So he has to take various sample LD's and carefully evaluate the composite and s-video signals for sharpness, lack of rainbow artifacts in herringbones both with and without motion. My strongest suggest is to take the Video Essentials or VE LD and calibrate both the composite and S-video inputs of the display prior to making any comparisons. That will help level the field so you only see the connection differences, not your video settings. The SMPTE resolution pattern wedges in AVS are also useful for checking resolution of each connection.
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    Guy Kuo
    www.ovationsw.com
    Ovation Software, the Home of AVIA DVD
     
  5. Bryan Acevedo

    Bryan Acevedo Second Unit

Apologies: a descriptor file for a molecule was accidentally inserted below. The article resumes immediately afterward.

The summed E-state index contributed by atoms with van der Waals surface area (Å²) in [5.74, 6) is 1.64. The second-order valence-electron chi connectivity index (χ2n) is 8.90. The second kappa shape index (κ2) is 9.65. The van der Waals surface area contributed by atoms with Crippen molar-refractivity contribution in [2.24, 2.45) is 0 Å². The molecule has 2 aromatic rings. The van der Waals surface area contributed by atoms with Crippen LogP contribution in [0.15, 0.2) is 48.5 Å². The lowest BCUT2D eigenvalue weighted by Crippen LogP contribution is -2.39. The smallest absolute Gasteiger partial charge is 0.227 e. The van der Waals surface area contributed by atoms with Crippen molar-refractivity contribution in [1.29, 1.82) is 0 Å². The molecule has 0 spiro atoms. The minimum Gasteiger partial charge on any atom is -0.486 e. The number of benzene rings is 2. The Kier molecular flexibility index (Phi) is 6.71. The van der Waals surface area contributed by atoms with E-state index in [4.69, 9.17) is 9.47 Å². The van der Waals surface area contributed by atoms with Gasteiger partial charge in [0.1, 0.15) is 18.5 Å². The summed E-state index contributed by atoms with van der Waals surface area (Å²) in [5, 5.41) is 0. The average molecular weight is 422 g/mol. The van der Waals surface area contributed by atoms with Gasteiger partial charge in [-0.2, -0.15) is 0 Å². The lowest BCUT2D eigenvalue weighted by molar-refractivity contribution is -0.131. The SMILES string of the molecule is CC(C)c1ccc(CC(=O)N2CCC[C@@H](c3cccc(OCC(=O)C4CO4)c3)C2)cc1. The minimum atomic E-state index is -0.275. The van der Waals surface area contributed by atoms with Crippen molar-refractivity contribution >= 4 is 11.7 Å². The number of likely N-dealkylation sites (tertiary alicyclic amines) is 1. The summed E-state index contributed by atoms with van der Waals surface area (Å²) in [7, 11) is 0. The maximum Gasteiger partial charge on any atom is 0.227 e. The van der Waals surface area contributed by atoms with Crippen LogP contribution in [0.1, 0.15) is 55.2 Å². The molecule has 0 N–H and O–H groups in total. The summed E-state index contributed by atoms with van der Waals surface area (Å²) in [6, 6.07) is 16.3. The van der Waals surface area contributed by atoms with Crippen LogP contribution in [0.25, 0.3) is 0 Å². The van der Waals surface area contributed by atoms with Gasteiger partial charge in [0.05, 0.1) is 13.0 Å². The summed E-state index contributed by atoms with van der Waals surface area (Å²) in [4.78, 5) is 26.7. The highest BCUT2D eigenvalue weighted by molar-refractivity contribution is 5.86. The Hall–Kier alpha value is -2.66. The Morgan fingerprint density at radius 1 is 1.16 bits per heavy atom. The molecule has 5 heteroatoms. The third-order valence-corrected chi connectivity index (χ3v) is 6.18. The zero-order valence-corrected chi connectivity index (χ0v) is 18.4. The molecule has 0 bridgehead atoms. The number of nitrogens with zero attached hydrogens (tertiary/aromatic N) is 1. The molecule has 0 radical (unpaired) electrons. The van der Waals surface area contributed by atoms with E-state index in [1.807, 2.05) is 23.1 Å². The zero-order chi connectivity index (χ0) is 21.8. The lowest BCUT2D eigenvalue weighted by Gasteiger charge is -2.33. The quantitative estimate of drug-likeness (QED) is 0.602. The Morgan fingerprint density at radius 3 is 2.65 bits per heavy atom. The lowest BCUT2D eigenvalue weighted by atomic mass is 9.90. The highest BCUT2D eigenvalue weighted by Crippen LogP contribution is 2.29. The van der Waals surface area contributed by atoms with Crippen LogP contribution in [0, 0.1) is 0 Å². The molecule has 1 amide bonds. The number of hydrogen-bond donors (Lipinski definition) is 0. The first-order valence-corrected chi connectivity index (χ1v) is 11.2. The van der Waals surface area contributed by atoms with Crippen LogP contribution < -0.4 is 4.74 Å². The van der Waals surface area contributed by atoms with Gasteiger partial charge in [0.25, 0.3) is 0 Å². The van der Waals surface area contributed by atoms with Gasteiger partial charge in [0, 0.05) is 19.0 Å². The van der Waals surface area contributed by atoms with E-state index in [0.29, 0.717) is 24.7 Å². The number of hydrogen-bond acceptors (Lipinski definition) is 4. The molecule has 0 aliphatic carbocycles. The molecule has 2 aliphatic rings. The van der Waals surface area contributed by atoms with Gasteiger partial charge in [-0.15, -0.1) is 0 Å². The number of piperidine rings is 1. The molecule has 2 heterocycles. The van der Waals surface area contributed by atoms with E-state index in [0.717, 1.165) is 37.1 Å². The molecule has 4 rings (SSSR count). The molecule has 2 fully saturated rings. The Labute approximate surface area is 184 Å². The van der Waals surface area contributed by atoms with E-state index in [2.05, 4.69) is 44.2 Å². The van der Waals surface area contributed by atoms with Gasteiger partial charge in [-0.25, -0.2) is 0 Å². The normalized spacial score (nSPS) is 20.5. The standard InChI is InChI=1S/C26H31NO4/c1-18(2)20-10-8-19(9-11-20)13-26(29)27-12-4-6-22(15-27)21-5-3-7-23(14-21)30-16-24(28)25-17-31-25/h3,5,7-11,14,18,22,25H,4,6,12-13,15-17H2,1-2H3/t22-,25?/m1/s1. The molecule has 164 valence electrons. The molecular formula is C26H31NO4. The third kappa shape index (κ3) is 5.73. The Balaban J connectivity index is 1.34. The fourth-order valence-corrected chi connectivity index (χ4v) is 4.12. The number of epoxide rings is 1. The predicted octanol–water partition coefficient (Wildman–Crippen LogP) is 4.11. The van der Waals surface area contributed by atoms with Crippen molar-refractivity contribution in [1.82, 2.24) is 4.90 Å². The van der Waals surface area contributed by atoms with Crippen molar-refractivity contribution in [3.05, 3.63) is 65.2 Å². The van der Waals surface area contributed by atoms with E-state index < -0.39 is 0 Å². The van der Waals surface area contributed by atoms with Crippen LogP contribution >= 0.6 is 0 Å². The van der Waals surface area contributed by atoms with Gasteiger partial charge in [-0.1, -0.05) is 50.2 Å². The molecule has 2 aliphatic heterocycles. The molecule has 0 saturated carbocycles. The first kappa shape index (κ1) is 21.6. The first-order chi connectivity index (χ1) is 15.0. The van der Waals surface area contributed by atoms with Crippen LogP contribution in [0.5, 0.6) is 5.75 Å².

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    Doh! I didn't know he was talking about a LD player! Thanks for the correction and the info!
    I never owned or even used an LD player before. It wasn't until DVD was coming out that I started to get into the whole HT scene!
    Thanks again,
    Bryan
     
  6. Allan Jayne

    Allan Jayne Cinematographer

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    When you have a combination LD/DVD player, you may have to run both composite and S-video cables to the TV, if it turns out that composite gives a better LD picture!
    (Some combo players have component outputs for DVD but nothing comes out of them when playing an LD. If that is the case and you wish to use component for your DVD's, you need both component and S' if the player comb filter is better, both component and composite if the TV comb filter is better.)
    Other video hints: http://members.aol.com/ajaynejr/video.htm